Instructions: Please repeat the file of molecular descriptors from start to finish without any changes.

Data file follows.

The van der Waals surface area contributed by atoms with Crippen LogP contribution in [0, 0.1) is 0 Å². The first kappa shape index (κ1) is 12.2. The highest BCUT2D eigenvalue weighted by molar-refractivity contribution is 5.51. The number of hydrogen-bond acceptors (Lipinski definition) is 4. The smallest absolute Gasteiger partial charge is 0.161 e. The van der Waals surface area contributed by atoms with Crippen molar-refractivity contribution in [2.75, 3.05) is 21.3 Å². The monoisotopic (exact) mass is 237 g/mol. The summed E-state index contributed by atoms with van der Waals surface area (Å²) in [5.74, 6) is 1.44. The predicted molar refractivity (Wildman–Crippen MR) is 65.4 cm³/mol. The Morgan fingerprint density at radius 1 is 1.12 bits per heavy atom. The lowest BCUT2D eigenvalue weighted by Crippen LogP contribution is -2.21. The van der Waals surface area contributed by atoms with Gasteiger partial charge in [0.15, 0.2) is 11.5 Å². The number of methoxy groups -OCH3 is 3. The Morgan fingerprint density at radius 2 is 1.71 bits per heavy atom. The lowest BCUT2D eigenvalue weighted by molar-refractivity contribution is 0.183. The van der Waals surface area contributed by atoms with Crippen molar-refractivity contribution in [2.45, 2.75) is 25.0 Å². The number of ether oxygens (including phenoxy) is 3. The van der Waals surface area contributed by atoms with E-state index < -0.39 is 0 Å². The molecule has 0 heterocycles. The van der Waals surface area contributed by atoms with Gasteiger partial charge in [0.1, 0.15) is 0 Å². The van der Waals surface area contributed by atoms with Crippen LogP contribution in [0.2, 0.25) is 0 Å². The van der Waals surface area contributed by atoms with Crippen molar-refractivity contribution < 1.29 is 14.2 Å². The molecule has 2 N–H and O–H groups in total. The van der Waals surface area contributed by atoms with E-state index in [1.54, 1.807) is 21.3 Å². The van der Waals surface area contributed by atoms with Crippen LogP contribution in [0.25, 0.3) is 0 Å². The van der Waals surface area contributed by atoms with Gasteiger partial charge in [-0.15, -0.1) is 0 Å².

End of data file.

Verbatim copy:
The van der Waals surface area contributed by atoms with Crippen LogP contribution in [0, 0.1) is 0 Å². The first kappa shape index (κ1) is 12.2. The highest BCUT2D eigenvalue weighted by molar-refractivity contribution is 5.51. The number of hydrogen-bond acceptors (Lipinski definition) is 4. The smallest absolute Gasteiger partial charge is 0.161 e. The van der Waals surface area contributed by atoms with Crippen molar-refractivity contribution in [2.75, 3.05) is 21.3 Å². The monoisotopic (exact) mass is 237 g/mol. The summed E-state index contributed by atoms with van der Waals surface area (Å²) in [5.74, 6) is 1.44. The predicted molar refractivity (Wildman–Crippen MR) is 65.4 cm³/mol. The Morgan fingerprint density at radius 1 is 1.12 bits per heavy atom. The lowest BCUT2D eigenvalue weighted by Crippen LogP contribution is -2.21. The van der Waals surface area contributed by atoms with Gasteiger partial charge in [0.15, 0.2) is 11.5 Å². The number of methoxy groups -OCH3 is 3. The Morgan fingerprint density at radius 2 is 1.71 bits per heavy atom. The lowest BCUT2D eigenvalue weighted by molar-refractivity contribution is 0.183. The van der Waals surface area contributed by atoms with Crippen molar-refractivity contribution in [2.45, 2.75) is 25.0 Å². The number of ether oxygens (including phenoxy) is 3. The van der Waals surface area contributed by atoms with E-state index < -0.39 is 0 Å². The molecule has 0 heterocycles. The van der Waals surface area contributed by atoms with Gasteiger partial charge in [0.1, 0.15) is 0 Å². The van der Waals surface area contributed by atoms with Crippen LogP contribution in [0.2, 0.25) is 0 Å². The van der Waals surface area contributed by atoms with Crippen molar-refractivity contribution < 1.29 is 14.2 Å². The molecule has 2 N–H and O–H groups in total. The van der Waals surface area contributed by atoms with E-state index in [1.54, 1.807) is 21.3 Å². The van der Waals surface area contributed by atoms with Crippen LogP contribution in [0.25, 0.3) is 0 Å². The van der Waals surface area contributed by atoms with Gasteiger partial charge in [-0.15, -0.1) is 0 Å².